You may have already made up your mind that you are going to sell your home, but before you begin the process there are a number of things you need to consider.
Of course, no house sale is as simple as putting up a sign and waiting for the offers to come rolling in – there are legal obligations you must fulfil, as well as things that you should consider if you want to get as much money as possible for your home.
1. Figure out your finances
First and foremost you need to know what you can afford, or if it even makes financial sense to move at all.
You should notify your mortgage lender that you are planning to sell your home, and they can inform you how much is outstanding and what penalties there may be for early redemption.
It is also worth seeking advice around what size mortgage you will need for houses in your desired price bracket and get an idea of what lenders may be willing to offer you.
Remember, it is also possible to take your existing mortgage to your new home.
Everything at this stage will be approximate only, but it is better to have an idea what is affordable from the start rather than entering the buying process effectively blind.
2. Ensure you have all the correct paperwork
There are some documents that you need to have by law and others that will make it easier for the buyer, but the more information you can gather, the quicker things will move along.
You should have the property title deeds, as well as the details and floorplans from when you bought the house. Any building regulation certificates, planning permission certificates and electrical certificates are also handy.
It is a legal requirement in England and Wales for all properties to be marketed with an Energy Performance Certificate (EPC), which gives your property an energy efficiency rating, and is easily available to attain online.
3. Get your property valued and set an asking price
You may have a fair idea what your house is worth, especially if you only bought it within the past few years, or you might have done a bit of research on what nearby properties have sold for.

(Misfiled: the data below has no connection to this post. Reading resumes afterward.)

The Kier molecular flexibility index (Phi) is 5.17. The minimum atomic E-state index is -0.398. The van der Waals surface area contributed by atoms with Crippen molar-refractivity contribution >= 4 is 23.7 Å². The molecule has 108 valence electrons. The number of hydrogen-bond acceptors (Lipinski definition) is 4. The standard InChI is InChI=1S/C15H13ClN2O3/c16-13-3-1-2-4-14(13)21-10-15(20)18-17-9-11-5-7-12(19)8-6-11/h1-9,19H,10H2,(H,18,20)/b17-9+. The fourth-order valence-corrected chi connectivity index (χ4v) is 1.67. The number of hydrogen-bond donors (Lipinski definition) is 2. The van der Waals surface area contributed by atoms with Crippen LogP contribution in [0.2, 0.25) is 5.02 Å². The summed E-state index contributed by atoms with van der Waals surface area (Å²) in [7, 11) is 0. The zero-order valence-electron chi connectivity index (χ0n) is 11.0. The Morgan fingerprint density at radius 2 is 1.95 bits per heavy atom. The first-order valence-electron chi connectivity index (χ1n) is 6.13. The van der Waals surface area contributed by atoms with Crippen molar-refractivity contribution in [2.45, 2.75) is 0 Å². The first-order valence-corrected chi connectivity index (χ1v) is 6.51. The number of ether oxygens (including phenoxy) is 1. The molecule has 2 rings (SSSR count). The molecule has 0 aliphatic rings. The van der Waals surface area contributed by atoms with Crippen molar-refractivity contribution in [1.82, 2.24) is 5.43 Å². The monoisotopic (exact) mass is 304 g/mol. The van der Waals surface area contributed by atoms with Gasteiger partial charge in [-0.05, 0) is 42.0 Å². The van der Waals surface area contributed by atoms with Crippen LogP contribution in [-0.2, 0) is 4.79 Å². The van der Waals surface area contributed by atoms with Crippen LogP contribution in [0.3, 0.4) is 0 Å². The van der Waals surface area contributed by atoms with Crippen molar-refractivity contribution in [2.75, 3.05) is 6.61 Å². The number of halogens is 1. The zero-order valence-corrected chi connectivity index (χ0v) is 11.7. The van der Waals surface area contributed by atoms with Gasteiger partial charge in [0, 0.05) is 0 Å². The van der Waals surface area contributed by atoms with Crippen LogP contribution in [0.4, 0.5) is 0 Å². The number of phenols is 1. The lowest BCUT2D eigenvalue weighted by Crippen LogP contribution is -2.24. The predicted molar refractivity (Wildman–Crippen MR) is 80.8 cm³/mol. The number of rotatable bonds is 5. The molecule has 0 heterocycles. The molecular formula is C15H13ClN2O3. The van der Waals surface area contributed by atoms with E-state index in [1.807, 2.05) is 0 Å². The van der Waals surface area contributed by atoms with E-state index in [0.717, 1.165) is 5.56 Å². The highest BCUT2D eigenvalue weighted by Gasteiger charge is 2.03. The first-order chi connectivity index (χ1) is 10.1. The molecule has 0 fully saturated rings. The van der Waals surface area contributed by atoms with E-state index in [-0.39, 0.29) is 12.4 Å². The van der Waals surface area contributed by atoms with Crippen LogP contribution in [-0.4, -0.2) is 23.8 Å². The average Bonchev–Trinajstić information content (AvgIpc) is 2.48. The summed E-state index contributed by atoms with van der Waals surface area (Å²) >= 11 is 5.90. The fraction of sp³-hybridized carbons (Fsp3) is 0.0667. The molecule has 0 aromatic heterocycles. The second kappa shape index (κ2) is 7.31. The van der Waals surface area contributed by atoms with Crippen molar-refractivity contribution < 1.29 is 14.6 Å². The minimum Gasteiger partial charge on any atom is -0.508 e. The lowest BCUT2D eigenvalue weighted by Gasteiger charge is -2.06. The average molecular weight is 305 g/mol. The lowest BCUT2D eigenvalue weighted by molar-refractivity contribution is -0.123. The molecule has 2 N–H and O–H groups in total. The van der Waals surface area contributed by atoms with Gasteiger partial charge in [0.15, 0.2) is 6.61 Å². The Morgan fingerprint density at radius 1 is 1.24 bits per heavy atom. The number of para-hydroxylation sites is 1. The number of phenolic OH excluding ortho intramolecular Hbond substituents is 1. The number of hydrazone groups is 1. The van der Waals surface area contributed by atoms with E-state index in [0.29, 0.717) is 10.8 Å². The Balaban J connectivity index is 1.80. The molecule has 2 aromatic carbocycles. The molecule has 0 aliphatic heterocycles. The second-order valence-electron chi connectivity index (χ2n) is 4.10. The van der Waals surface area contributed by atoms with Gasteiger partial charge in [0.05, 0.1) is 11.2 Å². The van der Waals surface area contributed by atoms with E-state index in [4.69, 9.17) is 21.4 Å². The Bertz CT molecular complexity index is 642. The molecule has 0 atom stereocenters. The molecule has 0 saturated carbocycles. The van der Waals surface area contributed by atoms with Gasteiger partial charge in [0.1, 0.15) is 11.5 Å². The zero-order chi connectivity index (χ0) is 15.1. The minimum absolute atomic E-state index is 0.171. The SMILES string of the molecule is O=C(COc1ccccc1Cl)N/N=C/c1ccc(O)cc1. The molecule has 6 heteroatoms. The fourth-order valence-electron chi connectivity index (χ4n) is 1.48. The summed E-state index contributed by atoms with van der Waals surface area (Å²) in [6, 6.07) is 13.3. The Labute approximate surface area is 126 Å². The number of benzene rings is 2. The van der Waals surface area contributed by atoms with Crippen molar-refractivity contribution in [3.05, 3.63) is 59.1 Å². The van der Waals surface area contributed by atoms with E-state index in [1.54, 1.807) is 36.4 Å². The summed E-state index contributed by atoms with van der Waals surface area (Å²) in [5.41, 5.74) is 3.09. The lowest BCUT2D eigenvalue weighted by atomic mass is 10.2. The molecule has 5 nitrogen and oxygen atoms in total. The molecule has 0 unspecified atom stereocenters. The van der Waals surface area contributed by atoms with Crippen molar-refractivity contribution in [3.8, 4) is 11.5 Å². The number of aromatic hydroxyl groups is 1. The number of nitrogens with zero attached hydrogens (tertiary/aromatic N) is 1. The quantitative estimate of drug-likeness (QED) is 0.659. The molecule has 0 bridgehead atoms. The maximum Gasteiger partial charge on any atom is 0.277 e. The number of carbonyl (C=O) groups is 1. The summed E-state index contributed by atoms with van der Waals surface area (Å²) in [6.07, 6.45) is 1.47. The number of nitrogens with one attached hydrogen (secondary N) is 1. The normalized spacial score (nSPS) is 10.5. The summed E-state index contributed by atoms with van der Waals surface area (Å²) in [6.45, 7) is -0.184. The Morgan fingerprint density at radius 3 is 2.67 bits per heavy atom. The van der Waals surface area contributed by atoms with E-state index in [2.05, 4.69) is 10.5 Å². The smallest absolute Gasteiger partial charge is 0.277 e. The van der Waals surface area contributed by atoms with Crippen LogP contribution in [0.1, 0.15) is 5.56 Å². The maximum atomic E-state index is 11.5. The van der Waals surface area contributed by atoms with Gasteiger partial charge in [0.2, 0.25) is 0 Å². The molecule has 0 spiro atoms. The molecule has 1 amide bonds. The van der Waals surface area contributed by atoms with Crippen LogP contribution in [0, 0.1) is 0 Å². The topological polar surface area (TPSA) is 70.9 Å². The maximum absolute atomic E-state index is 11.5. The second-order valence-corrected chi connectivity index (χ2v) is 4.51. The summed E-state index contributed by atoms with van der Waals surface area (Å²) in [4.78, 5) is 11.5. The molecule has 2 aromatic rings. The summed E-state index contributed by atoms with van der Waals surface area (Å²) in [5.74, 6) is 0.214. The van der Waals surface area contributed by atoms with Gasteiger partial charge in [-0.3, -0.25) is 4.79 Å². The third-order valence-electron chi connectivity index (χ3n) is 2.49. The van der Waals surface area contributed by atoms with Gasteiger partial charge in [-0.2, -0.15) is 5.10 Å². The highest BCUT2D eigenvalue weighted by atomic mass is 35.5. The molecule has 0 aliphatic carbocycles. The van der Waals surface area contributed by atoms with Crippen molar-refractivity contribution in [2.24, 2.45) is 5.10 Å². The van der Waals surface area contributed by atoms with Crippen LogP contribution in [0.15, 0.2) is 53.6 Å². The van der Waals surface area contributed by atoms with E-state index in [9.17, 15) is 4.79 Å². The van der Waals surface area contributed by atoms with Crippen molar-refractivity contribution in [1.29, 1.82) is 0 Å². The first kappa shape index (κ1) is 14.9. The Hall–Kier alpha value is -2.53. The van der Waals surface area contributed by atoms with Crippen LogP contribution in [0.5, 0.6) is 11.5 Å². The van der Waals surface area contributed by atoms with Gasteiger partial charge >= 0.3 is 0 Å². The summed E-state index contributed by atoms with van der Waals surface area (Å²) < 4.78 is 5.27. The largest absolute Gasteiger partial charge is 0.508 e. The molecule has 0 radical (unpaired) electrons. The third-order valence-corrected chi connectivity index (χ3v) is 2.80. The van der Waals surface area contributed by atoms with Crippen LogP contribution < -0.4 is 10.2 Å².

However, owing to changes in buying trends, local infrastructure, and what's currently available on the market, your estimate might be some way off.
Setting the right asking price for your home is crucial, so it is extremely important to get your house valued before listing it.
There is also no harm in inviting three estate agents to come and value your house, to get a clearer picture – and use this opportunity to ask them what you could change to increase its value.
When you have a valuation, it is time to set an asking price. An estate agent can advise you, but it should be entirely your own decision.
It can be tempting to go high in the hope that someone will be willing to buy, but setting an unrealistic asking price can put buyers off even viewing a property.
4. Find the right agent, solicitor and conveyancer
It doesn't matter which estate agents you've had valuations from, you can choose to sell with anyone you like.
You may even want to sell privately or at a property auction, but most people do get an estate agent involved to work on their behalf.
It might seem logical to go with the agent that values your property the highest, but that doesn't mean they'll be able to sell it for any higher than the others – the buyer will be the judge of that.
If you can also get a solicitor or conveyancer in place before you accept any offers, that can also help speed things up.
It is important that you find a solicitor or licensed conveyancer to transfer the property to the buyer.
They will provide you with the right paperwork, keep you updated with the progress of the sale, and at the end of the process, they will also exchange the contracts with the buyer.
5. Get your house looking its best
To get your house listed on the main property search websites, you need to be signed up with a recognised estate agent. The estate agent will put together an eye-catching post to go up online or in the local newspaper, and they will want to come round and take some photos.
How your house looks in these images can make the real difference, so it is important that you clean and tidy for the photographer's visit whilst also keeping it looking 'homely'. You want to fire buyers' imaginations.
The same stands for when people want to come to view it. Clear up the clutter to emphasise the space, and spruce up things like the front of the home to give that all-important good first impression.
Make any repairs that you can, give some of your walls a fresh lick of paint if they need it, and if any major work needs doing, it usually makes financial sense to pay for it to be done – it may even improve the value of your property significantly.
And most importantly, clean up! A grubby carpet, dusty surfaces or a lingering odour may be the first thing that a viewer notices, and it could be hard for them to look beyond that.